Underdog Tsongas Riding High
Campaign manager says the time is ripe for a political upset in 1992
POSTED on the bulletin board at Paul Tsongas's presidential campaign headquarters in downtown Boston is a hand-scribbled sign that declares: ``We're No. 2 Already!!!''
Another sign, which also reflects the results of a recent Times-Mirror poll, proclaims:
``Only 2 percent behind Cuomo.''
Tsongas aides can be excused, perhaps, for a touch of bravado in these early days of the 1992 race for the White House. Conventional wisdom says former Senator Tsongas has almost no chance of beating President Bush, or even getting the Democratic nomination.
Yet Mr. Tsongas's underdog campaign follows in the footsteps of other unknowns who surprisingly fought their way to the top of the Democratic Party against famous opponents.
A legacy of longshots
Remember George McGovern's come-from-nowhere campaign in 1972? Or Jimmy Carter in 1976? Or Michael Dukakis in 1988? Within months, Governor Carter went from ``Jimmy Who?'' to become the only Democrat elected president since 1964.
Dennis Kanin, Tsongas's campaign manager and longtime political sidekick, suggests the moment is ripe for a similar upset. Although Mr. Kanin has no ``secret plan,'' as Carter manager Hamilton Jordan had in 1976, he says American voters will see a close contest in 1992.
First, of course, Tsongas has to get the nomination. But Kanin insists he can do it despite the naysayers.
``You have to remember, Paul Tsongas is not running in a vacuum,'' Kanin explains. ``He is running against specific people.''
Kanin has a short list of likely opponents:
* Tom Harkin, a second-term US senator from Iowa, who presence in the race would greatly reduce the importance of the first-in-the-nation Iowa caucuses.
* Jesse Jackson, the ``shadow'' senator from Washington, D.C., who ran unsuccessfully for the Democratic nomination in 1984 and 1988.
* John D. (Jay) Rockefeller IV, a second-term senator from West Virginia who has little national visibility.
* L. Douglas Wilder, the first-term governor of Virginia, whose fiscal conservatism and anti-tax policies set him apart from most recent Democratic contenders.
* Bill Clinton, longtime governor of Arkansas, whom Kanin says may enter the race to bring a moderate message to the party.
Kanin is convinced that big name Democrats like New York Gov. Mario Cuomo and Sen. Lloyd Bentsen of Texas will duck the '92 campaign. He doesn't believe Sen. Al Gore of Tennessee will enter the race either. Nor will Sen. George Mitchell of Maine, Sen. Bob Kerrey of Nebraska, or Rep. Richard Gephardt of Missouri - all frequently mentioned.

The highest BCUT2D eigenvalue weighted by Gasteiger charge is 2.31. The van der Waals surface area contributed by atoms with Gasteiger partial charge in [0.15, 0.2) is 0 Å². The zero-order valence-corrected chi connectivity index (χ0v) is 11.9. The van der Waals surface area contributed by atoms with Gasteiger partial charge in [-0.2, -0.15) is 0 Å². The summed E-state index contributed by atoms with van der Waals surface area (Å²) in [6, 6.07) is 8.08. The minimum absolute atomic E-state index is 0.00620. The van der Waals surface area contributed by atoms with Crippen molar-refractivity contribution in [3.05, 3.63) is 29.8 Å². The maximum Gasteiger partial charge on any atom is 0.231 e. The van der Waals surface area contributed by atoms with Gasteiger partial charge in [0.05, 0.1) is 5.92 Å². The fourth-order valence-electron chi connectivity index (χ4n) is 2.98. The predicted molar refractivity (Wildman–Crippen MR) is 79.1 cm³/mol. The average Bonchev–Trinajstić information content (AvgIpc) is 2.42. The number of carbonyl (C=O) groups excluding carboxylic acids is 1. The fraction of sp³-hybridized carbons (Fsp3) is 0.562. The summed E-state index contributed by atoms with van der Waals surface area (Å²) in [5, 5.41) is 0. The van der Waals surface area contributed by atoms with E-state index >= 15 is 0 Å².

Against the likely field - Harkin, Jackson, Rockefeller, Wilder, and maybe Clinton, none well-known except the Rev. Mr. Jackson - Tsongas's prospects are bright, Kanin argues.
Tsongas is accustomed to being underrated. While he is credited with being intelligent, he's not a rousing tub-thumper (like Cuomo), a household name (like Jackson), or a leader in Congress (like Gephardt). Nor is he as rich as Rockefeller.
Back in 1974, when Kanin managed Tsongas's first campaign for the US House of Representatives, just like today, ``nobody thought he would win it,'' Kanin observes. Tsongas was trying to unseat an incumbent Republican in a district where no Democrat had been elected since 1882. The national Democratic Party wouldn't even lend Tsongas a helping hand, and pundits wrote off his race as hopeless.
The outcome: Tsongas won, 61 percent to 39 percent, the highest for any Democrat running that year against a sitting Republican.
Circumstances were similar in 1978, when Tsongas ousted veteran Republican Edward Brooke by a 55-to-45 margin to become Massachusetts' junior US senator.
``The reason why Paul Tsongas wins is that he's talking about a message that people care about, that resonates out there,'' Kanin says. ``That's what the inside-the-Beltway people [in Washington] are missing....
``That message is not going to be communicated during the first month or the first two months, but over the course of the campaign. People will identify Paul Tsongas as a person with a message of hope for the country, a message about how they can regain a sense of economic security.... I think that's what people are concerned about.''
Ready to debate
Kanin predicts Tsongas's strength will increase as voters comprehend what he is all about. Once they understand him, ``that will mean a lot more to them than ... a tub-thumper.''
The Tsongas campaign is particularly looking forward to the debates with other Democrats. While Senator Rockefeller has his pet project (medical care) and Governor Wilder has his (fiscal conservatism), Tsongas aides say that his message is the only one that is all-subsuming.
``That's when people are going to start paying attention. And when that happens, people are going to see Paul Tsongas as something more than the candidate from Massachusetts who happens to be Greek.''
Meanwhile, Tsongas and his fellow Democrats have a long way to go. When the Times-Mirror asked 1,206 adults last month to recall any Democrat who might run for president in 1992, only 30 percent were able to come up with a name.
Cuomo led the list with 9 percent. Tsongas had 7 percent. Gore had 5 percent, Wilder 3, Gephardt 2, Rockefeller 1, Jackson 1, Bentsen 1, Sen. Edward M. Kennedy of Massachusetts 1. No groundswell there.
So can the soft-spoken Tsongas really win in the glitzy world of presidential politics where charisma often equals popularity?
Kanin says he's not worried about charisma. ``Charisma is something that people get when they win,'' he says.